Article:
We finished up the second of the twin Rapid Roberts on our next day of work. Alan, Lora and I did the gunwale bolts first thing in the morning. Then I worked on trim pieces while Alan routed sanded and oiled her down. And out the door she goes, down the street to Alan’s house for paint and interior fittings.
Hating to see a good shop go idle, we immediately began laying up Roy’s side panels for his new Betty Boop clone, to be named in honor of the first dory on the Colorado back in 1889, a pine ocean dory named Brown Betty. We are hoping the new Brown Betty fares better than the original, which sank in its very first rapid upon entering Cataract Canyon. The rapid bears her name.
We pulled the lines off the original Betty Boop on Valentines Day 2012, just after I had finished a full restoration of her rotting 1967 hull.
Then a year ago, Jim Mackenzie and I lofted the lines and built the hull for his replica, Olo. She came out beautifully.
But when Jim and I were laying out the side panels, we struggled to make the panel corner angles of Olo match those on the Betty Boop until smoke started coming out our ears. We got very close, but in the end, just gave it our best shot. This time we encountered the same problem and may have solved it by adding 1-3/8 inches to the sheer line length and shifting the position of the rib stations a bit. I doubt anyone will be able to tell the difference between the hull shapes of Olo and Brown Betty, but at least Roy and I will know we got the damned angles to agree this time.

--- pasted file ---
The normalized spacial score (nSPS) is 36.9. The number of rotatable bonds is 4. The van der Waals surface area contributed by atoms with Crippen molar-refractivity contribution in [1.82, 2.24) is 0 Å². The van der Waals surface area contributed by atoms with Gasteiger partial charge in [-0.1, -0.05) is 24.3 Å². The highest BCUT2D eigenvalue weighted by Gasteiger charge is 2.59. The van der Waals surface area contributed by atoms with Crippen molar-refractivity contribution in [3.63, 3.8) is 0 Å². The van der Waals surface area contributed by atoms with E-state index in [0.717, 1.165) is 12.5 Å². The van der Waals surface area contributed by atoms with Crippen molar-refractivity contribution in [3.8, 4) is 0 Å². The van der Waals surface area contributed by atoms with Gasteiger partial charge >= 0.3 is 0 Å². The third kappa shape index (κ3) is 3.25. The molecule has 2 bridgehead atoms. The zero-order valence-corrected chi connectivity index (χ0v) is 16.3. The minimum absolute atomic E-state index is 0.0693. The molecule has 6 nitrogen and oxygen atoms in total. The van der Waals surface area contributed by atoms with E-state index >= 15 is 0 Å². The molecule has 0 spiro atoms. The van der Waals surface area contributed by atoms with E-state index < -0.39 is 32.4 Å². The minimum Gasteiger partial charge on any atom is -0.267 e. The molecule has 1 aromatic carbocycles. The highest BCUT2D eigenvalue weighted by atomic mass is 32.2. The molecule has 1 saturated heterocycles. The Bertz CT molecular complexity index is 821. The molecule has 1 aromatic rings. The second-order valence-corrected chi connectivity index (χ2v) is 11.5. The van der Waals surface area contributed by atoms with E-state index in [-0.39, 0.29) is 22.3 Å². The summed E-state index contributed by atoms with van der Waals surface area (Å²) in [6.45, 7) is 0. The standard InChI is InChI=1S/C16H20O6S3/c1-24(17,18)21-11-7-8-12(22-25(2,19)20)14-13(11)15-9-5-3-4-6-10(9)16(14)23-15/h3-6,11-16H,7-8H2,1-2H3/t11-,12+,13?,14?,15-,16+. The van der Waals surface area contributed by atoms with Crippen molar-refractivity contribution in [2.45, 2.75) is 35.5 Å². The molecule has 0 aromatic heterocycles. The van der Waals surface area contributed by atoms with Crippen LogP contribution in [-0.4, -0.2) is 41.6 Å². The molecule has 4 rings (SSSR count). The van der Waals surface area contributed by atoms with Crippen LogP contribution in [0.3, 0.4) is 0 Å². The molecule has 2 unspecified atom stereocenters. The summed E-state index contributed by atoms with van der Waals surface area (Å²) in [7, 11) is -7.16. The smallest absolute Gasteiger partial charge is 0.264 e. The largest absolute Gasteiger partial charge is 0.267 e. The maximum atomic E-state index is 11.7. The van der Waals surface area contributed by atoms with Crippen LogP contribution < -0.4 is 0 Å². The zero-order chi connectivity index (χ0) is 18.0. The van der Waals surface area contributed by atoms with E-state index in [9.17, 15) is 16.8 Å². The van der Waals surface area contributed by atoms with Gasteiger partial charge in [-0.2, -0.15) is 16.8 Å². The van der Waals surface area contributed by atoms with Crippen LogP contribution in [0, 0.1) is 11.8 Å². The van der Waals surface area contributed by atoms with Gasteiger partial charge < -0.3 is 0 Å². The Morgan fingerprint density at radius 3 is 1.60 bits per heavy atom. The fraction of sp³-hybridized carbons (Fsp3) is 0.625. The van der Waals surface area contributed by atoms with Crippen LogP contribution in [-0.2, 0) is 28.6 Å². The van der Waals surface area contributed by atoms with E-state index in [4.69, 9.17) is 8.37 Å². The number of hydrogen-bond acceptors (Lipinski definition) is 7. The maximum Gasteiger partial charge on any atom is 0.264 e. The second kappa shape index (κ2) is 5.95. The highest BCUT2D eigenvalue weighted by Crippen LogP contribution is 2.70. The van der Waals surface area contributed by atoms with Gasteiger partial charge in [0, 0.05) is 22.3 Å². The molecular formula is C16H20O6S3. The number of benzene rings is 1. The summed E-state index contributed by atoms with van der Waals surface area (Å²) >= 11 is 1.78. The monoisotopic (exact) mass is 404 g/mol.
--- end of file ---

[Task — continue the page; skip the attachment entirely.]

In an unusual fit of caution, we clamped the entire boat together before drilling our screw holes to make sure our brainstorm was not going to backfire. It didn’t so we went ahead and screwed her together.
Amy and Roy: proud parents of their second wooden boat. It is so fun to infect others with such impractical ideas.